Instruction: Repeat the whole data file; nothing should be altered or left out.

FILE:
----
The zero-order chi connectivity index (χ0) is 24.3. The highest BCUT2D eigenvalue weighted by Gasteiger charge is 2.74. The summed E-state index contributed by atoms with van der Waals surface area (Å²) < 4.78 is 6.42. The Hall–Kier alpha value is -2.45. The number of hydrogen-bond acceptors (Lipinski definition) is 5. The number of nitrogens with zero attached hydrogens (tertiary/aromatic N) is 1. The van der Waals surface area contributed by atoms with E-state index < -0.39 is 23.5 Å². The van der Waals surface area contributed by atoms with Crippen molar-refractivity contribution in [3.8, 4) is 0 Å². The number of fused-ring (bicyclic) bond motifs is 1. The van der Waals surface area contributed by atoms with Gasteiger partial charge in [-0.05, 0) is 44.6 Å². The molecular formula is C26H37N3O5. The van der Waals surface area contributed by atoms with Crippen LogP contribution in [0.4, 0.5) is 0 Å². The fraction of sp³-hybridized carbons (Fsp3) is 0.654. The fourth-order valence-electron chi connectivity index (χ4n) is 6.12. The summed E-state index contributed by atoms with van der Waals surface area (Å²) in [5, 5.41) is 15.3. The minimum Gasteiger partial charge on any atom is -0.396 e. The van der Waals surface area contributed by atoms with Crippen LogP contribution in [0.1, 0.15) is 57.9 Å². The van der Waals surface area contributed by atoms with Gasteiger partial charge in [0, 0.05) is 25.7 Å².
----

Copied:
The zero-order chi connectivity index (χ0) is 24.3. The highest BCUT2D eigenvalue weighted by Gasteiger charge is 2.74. The summed E-state index contributed by atoms with van der Waals surface area (Å²) < 4.78 is 6.42. The Hall–Kier alpha value is -2.45. The number of hydrogen-bond acceptors (Lipinski definition) is 5. The number of nitrogens with zero attached hydrogens (tertiary/aromatic N) is 1. The van der Waals surface area contributed by atoms with E-state index < -0.39 is 23.5 Å². The van der Waals surface area contributed by atoms with Crippen molar-refractivity contribution in [3.8, 4) is 0 Å². The number of fused-ring (bicyclic) bond motifs is 1. The van der Waals surface area contributed by atoms with Gasteiger partial charge in [-0.05, 0) is 44.6 Å². The molecular formula is C26H37N3O5. The van der Waals surface area contributed by atoms with Crippen LogP contribution in [0.4, 0.5) is 0 Å². The fraction of sp³-hybridized carbons (Fsp3) is 0.654. The fourth-order valence-electron chi connectivity index (χ4n) is 6.12. The summed E-state index contributed by atoms with van der Waals surface area (Å²) in [5, 5.41) is 15.3. The minimum Gasteiger partial charge on any atom is -0.396 e. The van der Waals surface area contributed by atoms with Crippen LogP contribution in [0.1, 0.15) is 57.9 Å². The van der Waals surface area contributed by atoms with Gasteiger partial charge in [0, 0.05) is 25.7 Å².